Between Mardi Gras, Bourbon Street and both riverboat and land-based casinos, it would seem that Louisiana would be a natural to add sports betting to the mix. On Wednesday, the state took steps to make Louisiana sports betting happen when Representative Major Thibaut (D-West Baton Rouge, West Feliciana) introduced HB 245, which “authorizes additional games and sports betting at eligible live horse racing facilities.”
Louisiana has four live horse racing facilities spread across the state, including the Fairgrounds Race Course and Slots, located in New Orleans. The city is also home to a handful of casinos, including the land-based Harrah’s New Orleans Casino and Hotel, which sits on the riverfront just outside of the French Quarter.
Rep. Thibaut likely introduced a Louisiana sports betting bill as a conversation starter
Interestingly, HB 245 does call for “limitations on an eligible facility in Orleans Parish,” which would be the racetrack. What the limitations could be are unclear. The bill goes on to limit sports wagering to one location in each of the four parishes that already have live horse racing, which would seem to indicate the state wants to use existing facilities rather than build new.
In an interesting note, HB 245 would require local elections in order to approve sports gambling in individual parishes. The text reads:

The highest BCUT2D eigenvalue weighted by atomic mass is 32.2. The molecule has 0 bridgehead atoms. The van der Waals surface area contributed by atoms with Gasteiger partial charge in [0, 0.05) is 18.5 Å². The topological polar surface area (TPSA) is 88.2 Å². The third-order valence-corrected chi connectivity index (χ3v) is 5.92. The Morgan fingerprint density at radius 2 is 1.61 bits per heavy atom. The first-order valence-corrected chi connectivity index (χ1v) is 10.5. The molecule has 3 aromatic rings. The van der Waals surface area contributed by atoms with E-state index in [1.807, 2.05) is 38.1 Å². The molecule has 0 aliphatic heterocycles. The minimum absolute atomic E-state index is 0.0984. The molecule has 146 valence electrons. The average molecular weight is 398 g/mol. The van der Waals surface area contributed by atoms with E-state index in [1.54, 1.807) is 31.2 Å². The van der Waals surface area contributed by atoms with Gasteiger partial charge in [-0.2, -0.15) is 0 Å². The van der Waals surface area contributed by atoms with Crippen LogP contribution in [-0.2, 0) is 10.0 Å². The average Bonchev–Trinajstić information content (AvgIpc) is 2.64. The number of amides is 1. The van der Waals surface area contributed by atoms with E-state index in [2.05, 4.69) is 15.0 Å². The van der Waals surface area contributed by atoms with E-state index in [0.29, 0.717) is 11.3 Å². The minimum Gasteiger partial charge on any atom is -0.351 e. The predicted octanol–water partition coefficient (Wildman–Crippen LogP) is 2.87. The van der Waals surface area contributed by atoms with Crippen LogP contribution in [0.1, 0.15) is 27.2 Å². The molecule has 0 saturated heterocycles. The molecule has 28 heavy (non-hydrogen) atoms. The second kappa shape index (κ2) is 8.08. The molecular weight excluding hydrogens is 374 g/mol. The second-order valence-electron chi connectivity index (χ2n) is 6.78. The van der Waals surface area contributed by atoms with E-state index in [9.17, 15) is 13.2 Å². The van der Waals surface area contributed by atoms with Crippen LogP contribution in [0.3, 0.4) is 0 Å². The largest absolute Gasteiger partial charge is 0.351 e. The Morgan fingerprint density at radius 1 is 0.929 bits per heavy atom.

“In gaming activities shall be allowed in an eligible facility in any parish unless the operation and conducting of gaming activities pursuant to this Chapter has first been approved at an election held for such purpose.”
The Louisiana Gaming Control Board is already in existence to oversee state casinos and racetracks, but the bill does define terms, including “board,” “eligible facility,” and “game” (football, baseball, basketball are all included).
The bill does not address finances. Though the state already has a tax structure in place for casinos and racetracks, the new bill does not address taxes or fees specific to Louisiana sports betting or the “integrity fee” (or royalty) that the NBA and Major League Baseball have been lobbying for.
Oddly, nowhere in the text of the bill does it read that passage, either by the state assembly or by local election, is contingent on the upcoming Supreme Court decision in Murphy v. NCAA, which may eliminate the federal ban on sports wagering (outside Nevada) in the United States, opening the door for states from Louisiana to New Jersey to license and regulate sports wagering.
Louisiana’s state legislature has been in “Extraordinary Session” since Feb. 19 and will adjourn March 7 ahead of the regular session, which runs March 12-June 4.
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